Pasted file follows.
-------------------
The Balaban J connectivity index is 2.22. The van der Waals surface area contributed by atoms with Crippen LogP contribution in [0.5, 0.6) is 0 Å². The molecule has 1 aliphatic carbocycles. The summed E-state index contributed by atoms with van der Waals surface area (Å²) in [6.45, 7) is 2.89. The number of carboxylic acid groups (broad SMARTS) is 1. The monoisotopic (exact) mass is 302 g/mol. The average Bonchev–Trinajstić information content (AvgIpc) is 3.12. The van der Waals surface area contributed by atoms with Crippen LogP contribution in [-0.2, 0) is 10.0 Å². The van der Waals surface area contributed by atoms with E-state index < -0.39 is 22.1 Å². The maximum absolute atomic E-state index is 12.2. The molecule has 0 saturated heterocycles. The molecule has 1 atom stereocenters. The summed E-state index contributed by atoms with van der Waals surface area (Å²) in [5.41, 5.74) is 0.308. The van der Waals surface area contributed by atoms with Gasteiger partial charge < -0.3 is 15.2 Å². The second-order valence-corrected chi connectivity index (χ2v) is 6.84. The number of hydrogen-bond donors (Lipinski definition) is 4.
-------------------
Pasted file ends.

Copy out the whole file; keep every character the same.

The Balaban J connectivity index is 2.22. The van der Waals surface area contributed by atoms with Crippen LogP contribution in [0.5, 0.6) is 0 Å². The molecule has 1 aliphatic carbocycles. The summed E-state index contributed by atoms with van der Waals surface area (Å²) in [6.45, 7) is 2.89. The number of carboxylic acid groups (broad SMARTS) is 1. The monoisotopic (exact) mass is 302 g/mol. The average Bonchev–Trinajstić information content (AvgIpc) is 3.12. The van der Waals surface area contributed by atoms with Crippen LogP contribution in [-0.2, 0) is 10.0 Å². The van der Waals surface area contributed by atoms with E-state index < -0.39 is 22.1 Å². The maximum absolute atomic E-state index is 12.2. The molecule has 0 saturated heterocycles. The molecule has 1 atom stereocenters. The summed E-state index contributed by atoms with van der Waals surface area (Å²) in [5.41, 5.74) is 0.308. The van der Waals surface area contributed by atoms with Gasteiger partial charge < -0.3 is 15.2 Å². The second-order valence-corrected chi connectivity index (χ2v) is 6.84. The number of hydrogen-bond donors (Lipinski definition) is 4.